Distinct receptor binding domain IgG thresholds predict protective host immunity across SARS-CoV-2 variants and time

Grace Kenny, Sophie O’Reilly, Neil Wrigley Kelly, Riya Negi, Colette Gaillard, Dana Alalwan, Gurvin Saini, Tamara Alrawahneh, Nathan Francois, Matthew Angeliadis, Alejandro Abner Garcia Leon, Willard Tinago, Eoin R. Feeney, Aoife G. Cotter, Eoghan de Barra, Obada Yousif, Mary Horgan, Peter Doran, Jannik Stemler, Philipp KoehlerRebecca Jane Cox, Donal O’Shea, Ole F. Olesen, Alan Landay, Andrew E. Hogan, Jean Daniel Lelievre, Virginie Gautier, Oliver A. Cornely, Patrick W.G. Mallon, Alejandro Garcia Leon, Eoin Feeney, Eoghan de Barra

Research output: Contribution to journalArticlepeer-review

2 Scopus citations

Abstract

SARS-CoV-2 neutralising antibodies provide protection against COVID-19. Evidence from early vaccine trials suggested binding antibody thresholds could serve as surrogate markers of neutralising capacity, but whether these thresholds predict sufficient neutralising capacity against variants of concern (VOCs), and whether this is impacted by vaccine or infection history remains unclear. Here we analyse individuals recovered from, vaccinated or with hybrid immunity against SARS-CoV-2. An NT50 ≥ 100 IU confers protection in vaccine trials, however, as VOC induce a reduction in NT50, we use NT50 ≥ 1000 IU as a cut off for WT NT50 that would retain neutralisation against VOC. In unvaccinated convalescent participants, a receptor binding domain (RBD) IgG of 456 BAU/mL predicts an NT50 against WT of 1000 IU with an accuracy of 80% (95%CI 73–86%). This threshold maintains accuracy in determining loss of protective immunity against VOC in two vaccinated cohorts. It predicts an NT50 < 100 IU against Beta with an accuracy of 80% (95%CI 67–89%) in 2 vaccine dose recipients. In booster vaccine recipients with a history of COVID-19 (hybrid immunity), accuracy is 87% (95%CI 77–94%) in determining an NT50 of <100 IU against BA.5. This analysis provides a discrete threshold that could be used in future clinical studies.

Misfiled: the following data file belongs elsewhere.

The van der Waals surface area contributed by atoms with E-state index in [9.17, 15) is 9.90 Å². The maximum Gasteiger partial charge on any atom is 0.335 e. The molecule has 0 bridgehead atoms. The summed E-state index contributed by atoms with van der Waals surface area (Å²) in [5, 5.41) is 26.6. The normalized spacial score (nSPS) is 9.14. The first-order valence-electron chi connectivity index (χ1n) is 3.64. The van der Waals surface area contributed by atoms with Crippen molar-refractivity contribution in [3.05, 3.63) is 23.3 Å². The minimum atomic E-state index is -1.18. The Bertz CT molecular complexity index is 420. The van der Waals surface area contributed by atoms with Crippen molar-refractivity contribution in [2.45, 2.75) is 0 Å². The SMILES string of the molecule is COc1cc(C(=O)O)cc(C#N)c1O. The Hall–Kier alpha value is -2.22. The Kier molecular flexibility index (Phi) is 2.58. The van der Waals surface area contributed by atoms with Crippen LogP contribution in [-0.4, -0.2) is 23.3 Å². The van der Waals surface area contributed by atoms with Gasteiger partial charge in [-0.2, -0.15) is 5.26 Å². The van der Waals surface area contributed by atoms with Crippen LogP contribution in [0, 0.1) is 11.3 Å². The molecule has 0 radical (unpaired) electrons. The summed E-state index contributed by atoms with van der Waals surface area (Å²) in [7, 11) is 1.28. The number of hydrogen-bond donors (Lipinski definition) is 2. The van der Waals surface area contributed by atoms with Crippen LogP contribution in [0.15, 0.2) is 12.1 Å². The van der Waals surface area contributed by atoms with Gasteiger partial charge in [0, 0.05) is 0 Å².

Original languageEnglish (US)
Article number7015
JournalNature communications
Volume14
Issue number1
DOIs
StatePublished - Dec 2023
Externally publishedYes

ASJC Scopus subject areas

  • General Chemistry
  • General Biochemistry, Genetics and Molecular Biology
  • General Physics and Astronomy

Fingerprint

Dive into the research topics of 'Distinct receptor binding domain IgG thresholds predict protective host immunity across SARS-CoV-2 variants and time'. Together they form a unique fingerprint.

Cite this